recently returned by  fts_read().   The  list  is  linked  through  the
       fts_link  field  of  the  FTSENT structure, and is ordered by the user-
       specified comparison function, if any.   Repeated  calls  to  fts_chil-
       dren() will recreate this linked list.

       As  a special case, if fts_read() has not yet been called for a hierar-
       chy, fts_children() will return a pointer to the files in  the  logical
       directory  specified to fts_open(), that is, the arguments specified to
       fts_open().  Otherwise, if the FTSENT structure most recently  returned
       by  fts_read()  is  not  a  directory being visited in preorder, or the
       directory does not contain any files, fts_children() returns  NULL  and
       sets  errno  to  zero.  If an error occurs, fts_children() returns NULL
       and sets errno appropriately.

       The FTSENT structures returned by  fts_children()  may  be  overwritten
       after  a  call to fts_children(), fts_close() or fts_read() on the same
       file hierarchy stream.

       Option may be set to the following value:

       FTS_NAMEONLY Only the names of the files are needed.  The  contents  of
                    all  the  fields in the returned linked list of structures
                    are undefined with  the  exception  of  the  fts_name  and
                    fts_namelen fields.

   fts_set()
       The function fts_set() allows the user application to determine further
       processing for the file f of the stream ftsp.  The  fts_set()  function
       returns 0 on success, and -1 if an error occurs.  Option must be set to
       one of the following values:

       FTS_AGAIN    Re-visit the file; any file type may  be  revisited.   The
                    next  call  to fts_read() will return the referenced file.
                    The fts_stat and fts_info fields of the structure will  be
                    reinitialized  at that time, but no other fields will have
                    been changed.  This option is meaningful only for the most
                    recently returned file from fts_read().  Normal use is for
                    postorder directory visits, where it causes the  directory
                    to  be  revisited (in both preorder and postorder) as well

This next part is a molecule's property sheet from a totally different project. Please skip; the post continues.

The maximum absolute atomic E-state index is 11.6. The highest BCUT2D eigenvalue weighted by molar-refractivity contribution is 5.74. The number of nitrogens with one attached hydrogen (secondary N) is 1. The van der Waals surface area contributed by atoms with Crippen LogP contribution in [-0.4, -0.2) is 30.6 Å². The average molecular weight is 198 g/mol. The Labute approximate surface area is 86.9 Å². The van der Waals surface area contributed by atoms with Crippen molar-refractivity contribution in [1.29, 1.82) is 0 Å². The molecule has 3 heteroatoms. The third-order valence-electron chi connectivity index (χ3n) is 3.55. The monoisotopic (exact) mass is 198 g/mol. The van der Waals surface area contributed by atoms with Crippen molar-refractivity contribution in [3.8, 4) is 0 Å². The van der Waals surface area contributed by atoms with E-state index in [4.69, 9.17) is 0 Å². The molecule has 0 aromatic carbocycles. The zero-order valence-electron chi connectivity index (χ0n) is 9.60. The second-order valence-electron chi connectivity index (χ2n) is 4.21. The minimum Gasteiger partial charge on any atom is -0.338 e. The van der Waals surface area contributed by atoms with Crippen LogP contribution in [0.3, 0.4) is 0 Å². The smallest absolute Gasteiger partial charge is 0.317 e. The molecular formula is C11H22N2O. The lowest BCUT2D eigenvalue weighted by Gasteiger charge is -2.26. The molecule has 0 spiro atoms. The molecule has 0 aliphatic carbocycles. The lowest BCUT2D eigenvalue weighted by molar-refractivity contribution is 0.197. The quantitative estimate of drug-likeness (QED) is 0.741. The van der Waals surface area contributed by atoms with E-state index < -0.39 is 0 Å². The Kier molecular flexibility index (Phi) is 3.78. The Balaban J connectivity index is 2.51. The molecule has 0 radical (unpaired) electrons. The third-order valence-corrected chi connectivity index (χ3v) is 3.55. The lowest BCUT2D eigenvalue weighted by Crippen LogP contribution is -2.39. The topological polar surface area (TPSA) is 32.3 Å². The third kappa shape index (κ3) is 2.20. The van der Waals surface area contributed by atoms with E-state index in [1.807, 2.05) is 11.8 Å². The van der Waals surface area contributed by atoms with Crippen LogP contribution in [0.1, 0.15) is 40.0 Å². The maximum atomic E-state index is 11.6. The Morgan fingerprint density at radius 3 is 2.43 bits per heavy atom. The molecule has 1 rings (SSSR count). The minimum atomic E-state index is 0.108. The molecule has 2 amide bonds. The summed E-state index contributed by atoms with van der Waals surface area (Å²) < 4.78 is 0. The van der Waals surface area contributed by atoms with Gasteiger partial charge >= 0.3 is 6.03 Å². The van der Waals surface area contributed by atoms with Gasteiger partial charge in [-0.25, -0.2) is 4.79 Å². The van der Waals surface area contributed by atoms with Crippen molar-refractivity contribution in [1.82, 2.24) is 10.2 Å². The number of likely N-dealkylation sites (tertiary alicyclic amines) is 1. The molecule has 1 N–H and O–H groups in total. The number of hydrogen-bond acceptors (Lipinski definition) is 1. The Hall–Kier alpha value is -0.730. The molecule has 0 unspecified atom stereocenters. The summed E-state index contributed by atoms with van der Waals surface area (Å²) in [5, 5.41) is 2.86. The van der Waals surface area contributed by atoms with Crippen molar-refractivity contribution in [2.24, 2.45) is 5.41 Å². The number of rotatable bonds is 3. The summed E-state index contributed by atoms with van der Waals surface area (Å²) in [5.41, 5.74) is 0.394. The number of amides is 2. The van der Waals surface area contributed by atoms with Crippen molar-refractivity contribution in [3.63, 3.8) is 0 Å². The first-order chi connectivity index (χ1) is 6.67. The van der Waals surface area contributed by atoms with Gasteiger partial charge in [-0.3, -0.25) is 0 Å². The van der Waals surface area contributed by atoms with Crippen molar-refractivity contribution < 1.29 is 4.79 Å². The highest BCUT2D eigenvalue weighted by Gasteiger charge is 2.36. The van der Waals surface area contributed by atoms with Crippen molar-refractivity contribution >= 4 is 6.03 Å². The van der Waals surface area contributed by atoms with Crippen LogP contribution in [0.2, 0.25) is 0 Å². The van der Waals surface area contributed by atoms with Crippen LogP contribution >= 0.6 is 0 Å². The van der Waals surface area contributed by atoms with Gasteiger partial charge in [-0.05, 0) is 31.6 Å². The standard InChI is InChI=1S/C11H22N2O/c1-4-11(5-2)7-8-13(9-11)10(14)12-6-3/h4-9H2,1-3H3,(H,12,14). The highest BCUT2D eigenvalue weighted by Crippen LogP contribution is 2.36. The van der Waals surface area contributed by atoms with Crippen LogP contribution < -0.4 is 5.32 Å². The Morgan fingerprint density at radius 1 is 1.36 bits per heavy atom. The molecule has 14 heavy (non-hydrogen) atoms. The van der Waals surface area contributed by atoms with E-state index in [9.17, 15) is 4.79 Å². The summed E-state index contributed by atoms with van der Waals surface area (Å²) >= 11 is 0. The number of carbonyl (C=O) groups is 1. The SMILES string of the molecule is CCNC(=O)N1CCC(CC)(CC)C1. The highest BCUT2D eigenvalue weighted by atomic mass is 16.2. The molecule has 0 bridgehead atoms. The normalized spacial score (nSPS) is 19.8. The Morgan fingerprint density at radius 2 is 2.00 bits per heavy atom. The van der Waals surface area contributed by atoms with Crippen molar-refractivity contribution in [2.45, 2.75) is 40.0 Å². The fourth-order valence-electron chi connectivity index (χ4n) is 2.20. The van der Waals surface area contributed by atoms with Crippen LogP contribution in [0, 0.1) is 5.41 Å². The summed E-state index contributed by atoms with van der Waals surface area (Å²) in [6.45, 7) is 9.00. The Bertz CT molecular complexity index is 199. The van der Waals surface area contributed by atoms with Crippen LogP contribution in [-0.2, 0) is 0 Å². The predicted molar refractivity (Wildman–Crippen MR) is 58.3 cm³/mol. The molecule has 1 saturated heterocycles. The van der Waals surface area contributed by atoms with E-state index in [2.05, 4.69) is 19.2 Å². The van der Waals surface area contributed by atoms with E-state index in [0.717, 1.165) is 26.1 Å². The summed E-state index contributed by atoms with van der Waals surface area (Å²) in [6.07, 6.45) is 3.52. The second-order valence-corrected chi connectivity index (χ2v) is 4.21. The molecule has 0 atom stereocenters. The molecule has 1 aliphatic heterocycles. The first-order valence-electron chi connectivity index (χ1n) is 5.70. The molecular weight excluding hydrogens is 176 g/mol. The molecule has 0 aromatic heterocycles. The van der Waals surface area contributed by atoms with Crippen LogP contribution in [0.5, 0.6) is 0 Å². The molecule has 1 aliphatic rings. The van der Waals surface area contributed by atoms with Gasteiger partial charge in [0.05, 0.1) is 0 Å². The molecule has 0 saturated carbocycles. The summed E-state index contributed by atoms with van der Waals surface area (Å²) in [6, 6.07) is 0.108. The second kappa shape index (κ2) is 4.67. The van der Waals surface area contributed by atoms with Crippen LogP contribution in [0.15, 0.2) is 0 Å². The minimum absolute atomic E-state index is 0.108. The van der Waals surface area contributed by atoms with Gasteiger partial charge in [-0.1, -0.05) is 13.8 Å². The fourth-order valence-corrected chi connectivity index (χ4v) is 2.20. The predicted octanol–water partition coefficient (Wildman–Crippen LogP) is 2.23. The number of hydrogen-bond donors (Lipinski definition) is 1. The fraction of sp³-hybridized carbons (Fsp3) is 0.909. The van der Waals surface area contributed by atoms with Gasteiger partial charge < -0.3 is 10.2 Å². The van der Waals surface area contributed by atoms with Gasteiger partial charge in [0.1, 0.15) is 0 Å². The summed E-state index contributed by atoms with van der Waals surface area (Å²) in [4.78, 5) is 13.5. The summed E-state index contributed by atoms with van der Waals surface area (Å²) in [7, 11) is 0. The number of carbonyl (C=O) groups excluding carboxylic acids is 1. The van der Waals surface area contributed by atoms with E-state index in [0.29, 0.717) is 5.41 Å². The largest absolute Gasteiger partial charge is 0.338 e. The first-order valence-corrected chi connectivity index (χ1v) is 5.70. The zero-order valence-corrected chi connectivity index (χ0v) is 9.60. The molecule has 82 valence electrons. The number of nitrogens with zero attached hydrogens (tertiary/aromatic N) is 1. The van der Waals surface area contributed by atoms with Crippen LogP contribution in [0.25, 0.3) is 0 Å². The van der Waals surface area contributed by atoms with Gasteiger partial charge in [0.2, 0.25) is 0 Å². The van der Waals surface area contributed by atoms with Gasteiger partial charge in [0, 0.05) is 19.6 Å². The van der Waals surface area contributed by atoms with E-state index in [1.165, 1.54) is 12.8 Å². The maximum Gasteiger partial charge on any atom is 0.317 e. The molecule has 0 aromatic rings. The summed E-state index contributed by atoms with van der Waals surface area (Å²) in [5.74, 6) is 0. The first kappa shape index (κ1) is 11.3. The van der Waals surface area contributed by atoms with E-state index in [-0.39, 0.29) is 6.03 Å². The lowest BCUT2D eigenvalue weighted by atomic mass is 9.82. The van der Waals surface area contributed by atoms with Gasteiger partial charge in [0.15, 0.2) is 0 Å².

as all of its descendants.

       FTS_FOLLOW   The referenced file must be a symbolic link.  If the  ref-
                    erenced   file  is  the  one  most  recently  returned  by
                    fts_read(), the next call to fts_read() returns  the  file
                    with  the  fts_info  and fts_statp fields reinitialized to
                    reflect the target of the symbolic  link  instead  of  the
                    symbolic  link  itself.   If the file is one of those most
                    recently returned  by  fts_children(),  the  fts_info  and
                    fts_statp  fields  of  the  structure,  when  returned  by
                    fts_read(), will reflect the target of the  symbolic  link
                    instead  of  the symbolic link itself.  In either case, if
                    the target of the symbolic link does not exist the  fields
                    of  the  returned  structure  will  be  unchanged  and the
                    fts_info field will be set to FTS_SLNONE.

                    If the target of the link is  a  directory,  the  preorder
                    return,  followed by the return of all of its descendants,
                    followed by a postorder return, is done.

       FTS_SKIP     No descendants of this file are visited.  The file may  be
                    one  of  those  most recently returned by either fts_chil-
                    dren() or fts_read().

   fts_close()
       The fts_close() function  closes  a  file  hierarchy  stream  ftsp  and
       restores  the  current directory to the directory from which fts_open()
       was called to open ftsp.  The fts_close() function returns  0  on  suc-
       cess, and -1 if an error occurs.

ERRORS
       The  function  fts_open()  may fail and set errno for any of the errors
       specified for open(2) and malloc(3).

       The function fts_close() may fail and set errno for any of  the  errors
       specified for chdir(2) and close(2).

       The  functions fts_read() and fts_children() may fail and set errno for
       any of the errors specified for chdir(2), malloc(3), opendir(3),  read-
       dir(3) and stat(2).

       In  addition, fts_children(), fts_open() and fts_set() may fail and set
       errno as follows:

       EINVAL The options were invalid.

VERSIONS
       These functions are available in Linux since glibc2.

CONFORMING TO
       4.4BSD.

SEE ALSO
       find(1), chdir(2), stat(2), ftw(3), qsort(3)

COLOPHON
       This page is part of release 3.25 of the Linux  man-pages  project.   A
       description  of  the project, and information about reporting bugs, can
       be found at http://www.kernel.org/doc/man-pages/.

Linux                             2007-12-28                            FTS(3)